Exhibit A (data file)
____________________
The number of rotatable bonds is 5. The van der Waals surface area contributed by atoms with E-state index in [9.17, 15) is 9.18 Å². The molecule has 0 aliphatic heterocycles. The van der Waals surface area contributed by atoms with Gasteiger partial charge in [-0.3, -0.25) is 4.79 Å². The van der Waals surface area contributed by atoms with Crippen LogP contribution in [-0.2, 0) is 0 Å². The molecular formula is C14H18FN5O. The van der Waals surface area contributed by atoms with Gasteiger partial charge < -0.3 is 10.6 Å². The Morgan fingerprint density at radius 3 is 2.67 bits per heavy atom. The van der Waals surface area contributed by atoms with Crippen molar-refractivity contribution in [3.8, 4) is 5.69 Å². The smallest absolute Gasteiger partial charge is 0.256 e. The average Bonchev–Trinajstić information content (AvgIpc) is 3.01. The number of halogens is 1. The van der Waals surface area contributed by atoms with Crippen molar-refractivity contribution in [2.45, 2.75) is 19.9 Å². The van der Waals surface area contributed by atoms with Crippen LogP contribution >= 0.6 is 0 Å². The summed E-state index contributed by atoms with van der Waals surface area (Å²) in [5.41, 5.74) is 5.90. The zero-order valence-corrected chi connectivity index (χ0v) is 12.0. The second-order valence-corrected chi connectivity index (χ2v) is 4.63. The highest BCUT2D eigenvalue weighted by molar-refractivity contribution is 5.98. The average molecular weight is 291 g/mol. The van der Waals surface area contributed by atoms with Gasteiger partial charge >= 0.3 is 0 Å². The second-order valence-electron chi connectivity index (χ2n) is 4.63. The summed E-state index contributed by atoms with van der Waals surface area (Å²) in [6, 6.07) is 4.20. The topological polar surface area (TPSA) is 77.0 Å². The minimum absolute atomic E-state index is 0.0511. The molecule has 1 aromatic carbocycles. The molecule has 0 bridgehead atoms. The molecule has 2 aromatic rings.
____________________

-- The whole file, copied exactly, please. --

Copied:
The number of rotatable bonds is 5. The van der Waals surface area contributed by atoms with E-state index in [9.17, 15) is 9.18 Å². The molecule has 0 aliphatic heterocycles. The van der Waals surface area contributed by atoms with Gasteiger partial charge in [-0.3, -0.25) is 4.79 Å². The van der Waals surface area contributed by atoms with Crippen LogP contribution in [-0.2, 0) is 0 Å². The molecular formula is C14H18FN5O. The van der Waals surface area contributed by atoms with Gasteiger partial charge < -0.3 is 10.6 Å². The Morgan fingerprint density at radius 3 is 2.67 bits per heavy atom. The van der Waals surface area contributed by atoms with Crippen molar-refractivity contribution in [3.8, 4) is 5.69 Å². The smallest absolute Gasteiger partial charge is 0.256 e. The average Bonchev–Trinajstić information content (AvgIpc) is 3.01. The number of halogens is 1. The van der Waals surface area contributed by atoms with Crippen molar-refractivity contribution in [2.45, 2.75) is 19.9 Å². The van der Waals surface area contributed by atoms with Crippen LogP contribution >= 0.6 is 0 Å². The summed E-state index contributed by atoms with van der Waals surface area (Å²) in [5.41, 5.74) is 5.90. The zero-order valence-corrected chi connectivity index (χ0v) is 12.0. The second-order valence-corrected chi connectivity index (χ2v) is 4.63. The highest BCUT2D eigenvalue weighted by molar-refractivity contribution is 5.98. The average molecular weight is 291 g/mol. The van der Waals surface area contributed by atoms with Gasteiger partial charge >= 0.3 is 0 Å². The second-order valence-electron chi connectivity index (χ2n) is 4.63. The summed E-state index contributed by atoms with van der Waals surface area (Å²) in [6, 6.07) is 4.20. The topological polar surface area (TPSA) is 77.0 Å². The minimum absolute atomic E-state index is 0.0511. The molecule has 1 aromatic carbocycles. The molecule has 0 bridgehead atoms. The molecule has 2 aromatic rings.